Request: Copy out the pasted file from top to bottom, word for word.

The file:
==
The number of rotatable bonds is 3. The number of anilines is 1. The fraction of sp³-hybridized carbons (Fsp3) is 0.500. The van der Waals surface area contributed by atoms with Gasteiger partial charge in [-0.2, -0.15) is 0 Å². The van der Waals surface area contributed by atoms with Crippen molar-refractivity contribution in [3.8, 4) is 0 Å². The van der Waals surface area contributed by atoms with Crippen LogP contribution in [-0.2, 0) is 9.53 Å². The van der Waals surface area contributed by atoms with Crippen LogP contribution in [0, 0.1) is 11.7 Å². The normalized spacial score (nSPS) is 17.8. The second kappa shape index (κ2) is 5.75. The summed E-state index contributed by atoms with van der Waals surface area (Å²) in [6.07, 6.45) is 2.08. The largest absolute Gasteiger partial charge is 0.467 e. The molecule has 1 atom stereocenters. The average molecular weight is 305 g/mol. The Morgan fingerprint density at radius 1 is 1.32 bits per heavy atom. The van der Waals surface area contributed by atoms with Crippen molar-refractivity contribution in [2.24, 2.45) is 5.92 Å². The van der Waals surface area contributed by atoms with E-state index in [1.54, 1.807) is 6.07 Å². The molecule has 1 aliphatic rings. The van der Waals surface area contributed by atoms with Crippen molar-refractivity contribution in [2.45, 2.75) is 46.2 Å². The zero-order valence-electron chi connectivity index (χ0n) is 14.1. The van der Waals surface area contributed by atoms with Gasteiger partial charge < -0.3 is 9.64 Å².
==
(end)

The number of rotatable bonds is 3. The number of anilines is 1. The fraction of sp³-hybridized carbons (Fsp3) is 0.500. The van der Waals surface area contributed by atoms with Gasteiger partial charge in [-0.2, -0.15) is 0 Å². The van der Waals surface area contributed by atoms with Crippen molar-refractivity contribution in [3.8, 4) is 0 Å². The van der Waals surface area contributed by atoms with Crippen LogP contribution in [-0.2, 0) is 9.53 Å². The van der Waals surface area contributed by atoms with Crippen LogP contribution in [0, 0.1) is 11.7 Å². The normalized spacial score (nSPS) is 17.8. The second kappa shape index (κ2) is 5.75. The summed E-state index contributed by atoms with van der Waals surface area (Å²) in [6.07, 6.45) is 2.08. The largest absolute Gasteiger partial charge is 0.467 e. The molecule has 1 atom stereocenters. The average molecular weight is 305 g/mol. The Morgan fingerprint density at radius 1 is 1.32 bits per heavy atom. The van der Waals surface area contributed by atoms with Crippen molar-refractivity contribution in [2.24, 2.45) is 5.92 Å². The van der Waals surface area contributed by atoms with E-state index in [1.54, 1.807) is 6.07 Å². The molecule has 1 aliphatic rings. The van der Waals surface area contributed by atoms with Crippen molar-refractivity contribution in [2.45, 2.75) is 46.2 Å². The zero-order valence-electron chi connectivity index (χ0n) is 14.1. The van der Waals surface area contributed by atoms with Gasteiger partial charge < -0.3 is 9.64 Å².